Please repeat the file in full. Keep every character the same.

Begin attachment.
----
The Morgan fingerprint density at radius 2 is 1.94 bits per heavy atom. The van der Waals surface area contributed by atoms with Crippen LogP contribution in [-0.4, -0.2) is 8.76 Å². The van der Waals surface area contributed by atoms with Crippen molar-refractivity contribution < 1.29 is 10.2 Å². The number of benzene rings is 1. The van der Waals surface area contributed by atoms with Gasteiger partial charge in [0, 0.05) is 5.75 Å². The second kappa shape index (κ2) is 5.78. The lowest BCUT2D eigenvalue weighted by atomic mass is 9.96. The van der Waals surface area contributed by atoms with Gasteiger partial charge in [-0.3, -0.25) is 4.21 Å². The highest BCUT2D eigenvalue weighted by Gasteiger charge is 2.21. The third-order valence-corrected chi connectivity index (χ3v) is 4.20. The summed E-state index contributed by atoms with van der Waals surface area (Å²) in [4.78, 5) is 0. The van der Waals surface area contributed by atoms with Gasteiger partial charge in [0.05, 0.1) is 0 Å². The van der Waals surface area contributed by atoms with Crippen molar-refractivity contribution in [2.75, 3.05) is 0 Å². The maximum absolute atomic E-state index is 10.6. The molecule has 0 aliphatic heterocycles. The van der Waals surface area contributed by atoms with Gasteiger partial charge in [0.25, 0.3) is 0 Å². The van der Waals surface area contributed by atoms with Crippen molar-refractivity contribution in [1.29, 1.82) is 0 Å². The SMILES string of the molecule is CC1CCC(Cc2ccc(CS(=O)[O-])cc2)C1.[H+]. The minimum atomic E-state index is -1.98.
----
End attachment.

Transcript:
The Morgan fingerprint density at radius 2 is 1.94 bits per heavy atom. The van der Waals surface area contributed by atoms with Crippen LogP contribution in [-0.4, -0.2) is 8.76 Å². The van der Waals surface area contributed by atoms with Crippen molar-refractivity contribution < 1.29 is 10.2 Å². The number of benzene rings is 1. The van der Waals surface area contributed by atoms with Gasteiger partial charge in [0, 0.05) is 5.75 Å². The second kappa shape index (κ2) is 5.78. The lowest BCUT2D eigenvalue weighted by atomic mass is 9.96. The van der Waals surface area contributed by atoms with Gasteiger partial charge in [-0.3, -0.25) is 4.21 Å². The highest BCUT2D eigenvalue weighted by Gasteiger charge is 2.21. The third-order valence-corrected chi connectivity index (χ3v) is 4.20. The summed E-state index contributed by atoms with van der Waals surface area (Å²) in [4.78, 5) is 0. The van der Waals surface area contributed by atoms with Gasteiger partial charge in [0.05, 0.1) is 0 Å². The van der Waals surface area contributed by atoms with Crippen molar-refractivity contribution in [2.75, 3.05) is 0 Å². The maximum absolute atomic E-state index is 10.6. The molecule has 0 aliphatic heterocycles. The van der Waals surface area contributed by atoms with Gasteiger partial charge in [0.25, 0.3) is 0 Å². The van der Waals surface area contributed by atoms with Crippen molar-refractivity contribution in [1.29, 1.82) is 0 Å². The SMILES string of the molecule is CC1CCC(Cc2ccc(CS(=O)[O-])cc2)C1.[H+]. The minimum atomic E-state index is -1.98.